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Are there any other commonly used exponents? Why are they selected?

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We want a number co-prime with p-1 and q-1. We also want modular exponentiation tp be efficient. For this purpose we want it to be a small number with few set bits. To meet the co-prime requirement we can pick a prime number and verify and we are reasonably likely to succeed.

For all these together we are looking at small primes of the form: $2^n+1$ known as Fermat primes. These numbers leads to efficient public key operations.

Using 3 is an obvious choice but some don't like it, partly due to real attacks when not padding and partly irrational fear. slightly larger such primes became popular.

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Here is the beginning of that answer from info security stackexchange for the reader’s convenience:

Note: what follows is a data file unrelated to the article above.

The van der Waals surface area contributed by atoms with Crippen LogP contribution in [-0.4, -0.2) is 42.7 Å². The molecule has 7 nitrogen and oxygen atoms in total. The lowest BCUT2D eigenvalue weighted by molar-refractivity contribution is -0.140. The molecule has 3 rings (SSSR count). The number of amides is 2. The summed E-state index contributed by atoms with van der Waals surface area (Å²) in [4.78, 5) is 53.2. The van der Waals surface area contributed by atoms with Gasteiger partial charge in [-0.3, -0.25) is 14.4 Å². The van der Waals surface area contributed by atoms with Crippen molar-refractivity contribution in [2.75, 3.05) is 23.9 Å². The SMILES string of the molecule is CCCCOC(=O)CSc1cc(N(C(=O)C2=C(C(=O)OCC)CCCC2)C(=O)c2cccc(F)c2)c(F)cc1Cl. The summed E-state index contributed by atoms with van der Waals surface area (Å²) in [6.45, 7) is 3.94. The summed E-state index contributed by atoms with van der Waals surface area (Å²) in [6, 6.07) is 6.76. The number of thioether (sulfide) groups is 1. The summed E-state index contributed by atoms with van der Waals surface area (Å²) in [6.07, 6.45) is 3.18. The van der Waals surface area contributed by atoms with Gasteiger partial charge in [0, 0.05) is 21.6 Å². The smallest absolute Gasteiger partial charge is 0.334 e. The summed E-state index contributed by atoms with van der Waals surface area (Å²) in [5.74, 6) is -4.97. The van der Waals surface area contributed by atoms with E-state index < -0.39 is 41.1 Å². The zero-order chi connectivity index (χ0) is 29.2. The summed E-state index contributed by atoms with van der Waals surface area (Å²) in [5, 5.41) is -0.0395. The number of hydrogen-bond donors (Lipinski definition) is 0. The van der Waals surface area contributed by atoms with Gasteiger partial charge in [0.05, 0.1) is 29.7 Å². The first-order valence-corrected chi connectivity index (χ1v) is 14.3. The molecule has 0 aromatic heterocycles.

There is no known weakness for any short or long public exponent for RSA, as long as the public exponent is "correct" (i.e. relatively prime to p-1 for all primes p which divide the modulus).

If you use a small exponent and you do not use any padding for encryption and you encrypt the exact same message with several distinct public keys, then your message is at risk: if $e = 3,$ and you encrypt message $m$ with public keys $n_1,n_2,n_3$ then you have $c_i= m^3 \pmod{n_i}$ and use the chinese remainder theorem to recover the message by a non modular cube root extraction.

The weakness, here, is not the small exponent; rather, it is the use of an improper padding (namely, no padding at all) for encryption.

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